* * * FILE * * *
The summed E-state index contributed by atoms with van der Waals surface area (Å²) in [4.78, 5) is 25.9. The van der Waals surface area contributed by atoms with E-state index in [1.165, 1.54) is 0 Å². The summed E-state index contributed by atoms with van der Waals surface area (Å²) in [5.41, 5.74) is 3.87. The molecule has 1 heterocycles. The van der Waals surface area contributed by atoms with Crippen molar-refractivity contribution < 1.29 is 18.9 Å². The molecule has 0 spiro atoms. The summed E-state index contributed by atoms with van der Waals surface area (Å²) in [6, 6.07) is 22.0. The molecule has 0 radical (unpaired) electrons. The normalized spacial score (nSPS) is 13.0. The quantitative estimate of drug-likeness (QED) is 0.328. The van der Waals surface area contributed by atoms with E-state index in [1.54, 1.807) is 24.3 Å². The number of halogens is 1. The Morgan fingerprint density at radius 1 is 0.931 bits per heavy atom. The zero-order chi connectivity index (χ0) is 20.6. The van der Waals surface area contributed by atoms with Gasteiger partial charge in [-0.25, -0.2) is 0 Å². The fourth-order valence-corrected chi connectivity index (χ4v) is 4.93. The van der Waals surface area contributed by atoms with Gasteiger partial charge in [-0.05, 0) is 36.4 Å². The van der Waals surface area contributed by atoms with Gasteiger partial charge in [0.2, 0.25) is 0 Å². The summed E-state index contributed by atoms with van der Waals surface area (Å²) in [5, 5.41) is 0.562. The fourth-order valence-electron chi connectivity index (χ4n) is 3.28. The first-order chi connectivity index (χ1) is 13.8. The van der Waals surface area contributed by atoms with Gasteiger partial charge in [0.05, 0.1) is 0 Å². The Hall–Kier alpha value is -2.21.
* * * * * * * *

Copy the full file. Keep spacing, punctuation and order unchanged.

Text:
The summed E-state index contributed by atoms with van der Waals surface area (Å²) in [4.78, 5) is 25.9. The van der Waals surface area contributed by atoms with E-state index in [1.165, 1.54) is 0 Å². The summed E-state index contributed by atoms with van der Waals surface area (Å²) in [5.41, 5.74) is 3.87. The molecule has 1 heterocycles. The van der Waals surface area contributed by atoms with Crippen molar-refractivity contribution < 1.29 is 18.9 Å². The molecule has 0 spiro atoms. The summed E-state index contributed by atoms with van der Waals surface area (Å²) in [6, 6.07) is 22.0. The molecule has 0 radical (unpaired) electrons. The normalized spacial score (nSPS) is 13.0. The quantitative estimate of drug-likeness (QED) is 0.328. The van der Waals surface area contributed by atoms with E-state index in [1.54, 1.807) is 24.3 Å². The number of halogens is 1. The Morgan fingerprint density at radius 1 is 0.931 bits per heavy atom. The zero-order chi connectivity index (χ0) is 20.6. The van der Waals surface area contributed by atoms with Gasteiger partial charge in [-0.25, -0.2) is 0 Å². The fourth-order valence-corrected chi connectivity index (χ4v) is 4.93. The van der Waals surface area contributed by atoms with Gasteiger partial charge in [-0.05, 0) is 36.4 Å². The van der Waals surface area contributed by atoms with Gasteiger partial charge in [0.2, 0.25) is 0 Å². The summed E-state index contributed by atoms with van der Waals surface area (Å²) in [5, 5.41) is 0.562. The fourth-order valence-electron chi connectivity index (χ4n) is 3.28. The first-order chi connectivity index (χ1) is 13.8. The van der Waals surface area contributed by atoms with Gasteiger partial charge in [0.05, 0.1) is 0 Å². The Hall–Kier alpha value is -2.21.